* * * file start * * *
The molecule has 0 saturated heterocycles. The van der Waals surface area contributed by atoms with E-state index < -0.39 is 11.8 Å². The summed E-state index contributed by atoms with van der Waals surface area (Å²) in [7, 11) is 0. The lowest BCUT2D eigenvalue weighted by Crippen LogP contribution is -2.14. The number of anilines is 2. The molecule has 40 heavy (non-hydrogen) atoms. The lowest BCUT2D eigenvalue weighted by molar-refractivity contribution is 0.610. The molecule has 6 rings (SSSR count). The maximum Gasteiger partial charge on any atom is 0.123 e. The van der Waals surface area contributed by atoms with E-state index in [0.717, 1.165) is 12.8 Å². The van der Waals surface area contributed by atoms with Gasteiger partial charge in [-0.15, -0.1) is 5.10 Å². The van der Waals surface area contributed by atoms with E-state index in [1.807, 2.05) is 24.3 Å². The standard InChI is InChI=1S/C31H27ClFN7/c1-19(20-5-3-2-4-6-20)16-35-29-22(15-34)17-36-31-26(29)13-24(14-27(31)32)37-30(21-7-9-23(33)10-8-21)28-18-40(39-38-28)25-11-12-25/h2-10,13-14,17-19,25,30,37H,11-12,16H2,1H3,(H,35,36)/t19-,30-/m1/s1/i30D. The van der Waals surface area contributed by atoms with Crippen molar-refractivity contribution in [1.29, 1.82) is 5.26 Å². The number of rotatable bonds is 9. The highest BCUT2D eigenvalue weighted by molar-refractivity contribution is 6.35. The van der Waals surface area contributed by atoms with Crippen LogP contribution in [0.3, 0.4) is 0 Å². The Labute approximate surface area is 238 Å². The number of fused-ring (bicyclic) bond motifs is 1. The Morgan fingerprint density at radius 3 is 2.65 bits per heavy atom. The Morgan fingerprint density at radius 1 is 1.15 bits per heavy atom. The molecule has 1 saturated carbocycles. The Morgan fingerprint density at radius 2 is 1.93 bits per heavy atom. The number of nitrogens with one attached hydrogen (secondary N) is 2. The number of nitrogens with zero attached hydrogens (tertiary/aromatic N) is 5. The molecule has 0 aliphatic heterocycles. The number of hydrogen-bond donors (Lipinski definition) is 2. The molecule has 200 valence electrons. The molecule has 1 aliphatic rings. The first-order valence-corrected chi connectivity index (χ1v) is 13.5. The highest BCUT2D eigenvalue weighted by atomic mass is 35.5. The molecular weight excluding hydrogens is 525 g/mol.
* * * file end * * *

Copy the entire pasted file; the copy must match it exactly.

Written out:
The molecule has 0 saturated heterocycles. The van der Waals surface area contributed by atoms with E-state index < -0.39 is 11.8 Å². The summed E-state index contributed by atoms with van der Waals surface area (Å²) in [7, 11) is 0. The lowest BCUT2D eigenvalue weighted by Crippen LogP contribution is -2.14. The number of anilines is 2. The molecule has 40 heavy (non-hydrogen) atoms. The lowest BCUT2D eigenvalue weighted by molar-refractivity contribution is 0.610. The molecule has 6 rings (SSSR count). The maximum Gasteiger partial charge on any atom is 0.123 e. The van der Waals surface area contributed by atoms with E-state index in [0.717, 1.165) is 12.8 Å². The van der Waals surface area contributed by atoms with Gasteiger partial charge in [-0.15, -0.1) is 5.10 Å². The van der Waals surface area contributed by atoms with E-state index in [1.807, 2.05) is 24.3 Å². The standard InChI is InChI=1S/C31H27ClFN7/c1-19(20-5-3-2-4-6-20)16-35-29-22(15-34)17-36-31-26(29)13-24(14-27(31)32)37-30(21-7-9-23(33)10-8-21)28-18-40(39-38-28)25-11-12-25/h2-10,13-14,17-19,25,30,37H,11-12,16H2,1H3,(H,35,36)/t19-,30-/m1/s1/i30D. The van der Waals surface area contributed by atoms with Crippen molar-refractivity contribution in [1.29, 1.82) is 5.26 Å². The number of rotatable bonds is 9. The highest BCUT2D eigenvalue weighted by molar-refractivity contribution is 6.35. The van der Waals surface area contributed by atoms with Crippen LogP contribution in [0.3, 0.4) is 0 Å². The Labute approximate surface area is 238 Å². The number of fused-ring (bicyclic) bond motifs is 1. The Morgan fingerprint density at radius 3 is 2.65 bits per heavy atom. The Morgan fingerprint density at radius 1 is 1.15 bits per heavy atom. The molecule has 1 saturated carbocycles. The Morgan fingerprint density at radius 2 is 1.93 bits per heavy atom. The number of nitrogens with one attached hydrogen (secondary N) is 2. The number of nitrogens with zero attached hydrogens (tertiary/aromatic N) is 5. The molecule has 0 aliphatic heterocycles. The number of hydrogen-bond donors (Lipinski definition) is 2. The molecule has 200 valence electrons. The molecule has 1 aliphatic rings. The first-order valence-corrected chi connectivity index (χ1v) is 13.5. The highest BCUT2D eigenvalue weighted by atomic mass is 35.5. The molecular weight excluding hydrogens is 525 g/mol.